There is another Matter for consideration in calling a new Assembly, which I cannot overlook because it is a common subject of reflexion; and yet I must own I dare not give my advice in it with that freedom, with which I could wish to act in all public business. It is, whether when a New Assembly is called it ought to meet at Boston or at some other Town.8 People imagine that the principal part which Boston ^(distinguished from other Towns)^ has taken in raising & fomenting the present troubles of the province & the Continent will probably incur & deserve the Censure of having the Government removed from it. Others say that if Boston is subjected & brought into order the Inconveniences which the Government now feels by being seated there would be removed. For my own part, I could speak upon this subject, where I could explain myself occasionally; but I know not how to write upon it. All that I can ^now^ say is that if the prevailing Faction should be effectually checked, & the Terror of the mobs removed, It might be better to keep the Government here: but undoubtedly for these 3 years last Government has suffered Very much by it’s being seated here. There are no ^two^ Towns on the Continent more contrasted in regard to respect & Duty to the Kings Government both at home & here, than Boston & (the second Town in the province) Salem. And yet I could not recommend the removing the Government to Salem otherwise than as a temporary Censure. But this is a subject too delicate for public letters.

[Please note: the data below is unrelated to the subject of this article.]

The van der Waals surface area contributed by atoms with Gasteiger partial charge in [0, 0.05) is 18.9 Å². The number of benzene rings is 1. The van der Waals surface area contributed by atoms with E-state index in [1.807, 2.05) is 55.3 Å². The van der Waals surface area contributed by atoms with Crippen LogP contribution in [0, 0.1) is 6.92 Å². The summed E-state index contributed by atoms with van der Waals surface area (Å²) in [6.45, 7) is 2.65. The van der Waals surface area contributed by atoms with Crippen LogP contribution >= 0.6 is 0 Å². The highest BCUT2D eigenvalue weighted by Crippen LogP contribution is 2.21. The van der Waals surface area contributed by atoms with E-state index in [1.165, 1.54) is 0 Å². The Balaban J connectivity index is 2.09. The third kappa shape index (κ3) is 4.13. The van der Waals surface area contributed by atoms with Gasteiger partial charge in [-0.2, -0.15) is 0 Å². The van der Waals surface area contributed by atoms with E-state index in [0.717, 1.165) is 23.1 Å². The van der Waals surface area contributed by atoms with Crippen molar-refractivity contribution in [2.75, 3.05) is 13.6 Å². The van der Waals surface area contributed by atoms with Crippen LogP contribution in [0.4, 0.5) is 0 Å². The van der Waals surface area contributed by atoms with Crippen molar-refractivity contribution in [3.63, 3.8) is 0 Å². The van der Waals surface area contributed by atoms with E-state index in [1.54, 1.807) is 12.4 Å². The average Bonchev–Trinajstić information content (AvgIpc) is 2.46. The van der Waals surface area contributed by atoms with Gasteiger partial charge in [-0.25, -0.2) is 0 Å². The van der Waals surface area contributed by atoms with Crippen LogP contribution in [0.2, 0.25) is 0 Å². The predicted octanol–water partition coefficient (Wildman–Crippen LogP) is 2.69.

Having gone thus far I find a great deficiency from the Want of a proper representation of the present state of this Government, which is brought so low, that It can never recover itself by any internal means without a sacrifice of the rights of the imperial Power. This is a nice Task; & I wish I could do it in person: if I can not, I shall have much difficulty to represent it in writing & will overcome it as well as I can.

    I am with great respect My Lord, Your Lordship’s most obedient & most humble Servant

    Fra. Bernard

    the right honble the Earl of Hillsborough

    ALS, RC     CO 5/757, ff 368-370.

    Minor emendations not shown. Endorsed: Boston Augst. 6th. 1768. Governor Bernard (No. 15). R 27th. Sepr: A40. Variants: CO 5/767, ff 63-68 (L, RLbC); BP, 7: 19-23 (L, LbC); Letters to the Ministry (1st ed.), 46-49; Letters to the Ministry (repr.), 62-65. Copies of FB’s letter were laid before both houses of Parliament on 28 Nov. 1768. HLL: American Colonies Box 3. Hillsborough replied with No. 702.9